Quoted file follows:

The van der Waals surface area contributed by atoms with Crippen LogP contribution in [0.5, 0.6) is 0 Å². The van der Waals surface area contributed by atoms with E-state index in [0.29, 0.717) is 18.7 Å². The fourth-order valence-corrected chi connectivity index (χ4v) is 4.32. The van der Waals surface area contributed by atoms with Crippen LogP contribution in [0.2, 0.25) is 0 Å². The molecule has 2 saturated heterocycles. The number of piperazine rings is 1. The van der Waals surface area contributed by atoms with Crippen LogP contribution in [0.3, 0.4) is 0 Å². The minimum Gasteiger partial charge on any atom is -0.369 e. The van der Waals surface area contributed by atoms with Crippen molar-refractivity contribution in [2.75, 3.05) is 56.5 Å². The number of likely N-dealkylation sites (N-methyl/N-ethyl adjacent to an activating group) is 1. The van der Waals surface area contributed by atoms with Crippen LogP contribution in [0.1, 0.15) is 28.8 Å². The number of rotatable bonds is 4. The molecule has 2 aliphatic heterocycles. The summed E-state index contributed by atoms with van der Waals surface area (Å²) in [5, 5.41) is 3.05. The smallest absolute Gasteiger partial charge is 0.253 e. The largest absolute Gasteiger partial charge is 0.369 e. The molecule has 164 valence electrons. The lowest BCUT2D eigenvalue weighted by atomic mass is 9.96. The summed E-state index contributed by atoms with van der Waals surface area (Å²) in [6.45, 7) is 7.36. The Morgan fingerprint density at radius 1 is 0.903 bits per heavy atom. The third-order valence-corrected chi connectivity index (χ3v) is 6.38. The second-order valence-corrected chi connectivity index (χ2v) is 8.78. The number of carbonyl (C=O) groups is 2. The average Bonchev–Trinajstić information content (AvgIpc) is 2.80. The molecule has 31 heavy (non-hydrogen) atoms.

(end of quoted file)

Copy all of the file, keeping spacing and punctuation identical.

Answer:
The van der Waals surface area contributed by atoms with Crippen LogP contribution in [0.5, 0.6) is 0 Å². The van der Waals surface area contributed by atoms with E-state index in [0.29, 0.717) is 18.7 Å². The fourth-order valence-corrected chi connectivity index (χ4v) is 4.32. The van der Waals surface area contributed by atoms with Crippen LogP contribution in [0.2, 0.25) is 0 Å². The molecule has 2 saturated heterocycles. The number of piperazine rings is 1. The van der Waals surface area contributed by atoms with Crippen LogP contribution in [0.3, 0.4) is 0 Å². The minimum Gasteiger partial charge on any atom is -0.369 e. The van der Waals surface area contributed by atoms with Crippen molar-refractivity contribution in [2.75, 3.05) is 56.5 Å². The number of likely N-dealkylation sites (N-methyl/N-ethyl adjacent to an activating group) is 1. The van der Waals surface area contributed by atoms with Crippen LogP contribution in [0.1, 0.15) is 28.8 Å². The number of rotatable bonds is 4. The molecule has 2 aliphatic heterocycles. The summed E-state index contributed by atoms with van der Waals surface area (Å²) in [5, 5.41) is 3.05. The smallest absolute Gasteiger partial charge is 0.253 e. The largest absolute Gasteiger partial charge is 0.369 e. The molecule has 164 valence electrons. The lowest BCUT2D eigenvalue weighted by atomic mass is 9.96. The summed E-state index contributed by atoms with van der Waals surface area (Å²) in [6.45, 7) is 7.36. The Morgan fingerprint density at radius 1 is 0.903 bits per heavy atom. The third-order valence-corrected chi connectivity index (χ3v) is 6.38. The second-order valence-corrected chi connectivity index (χ2v) is 8.78. The number of carbonyl (C=O) groups is 2. The average Bonchev–Trinajstić information content (AvgIpc) is 2.80. The molecule has 31 heavy (non-hydrogen) atoms.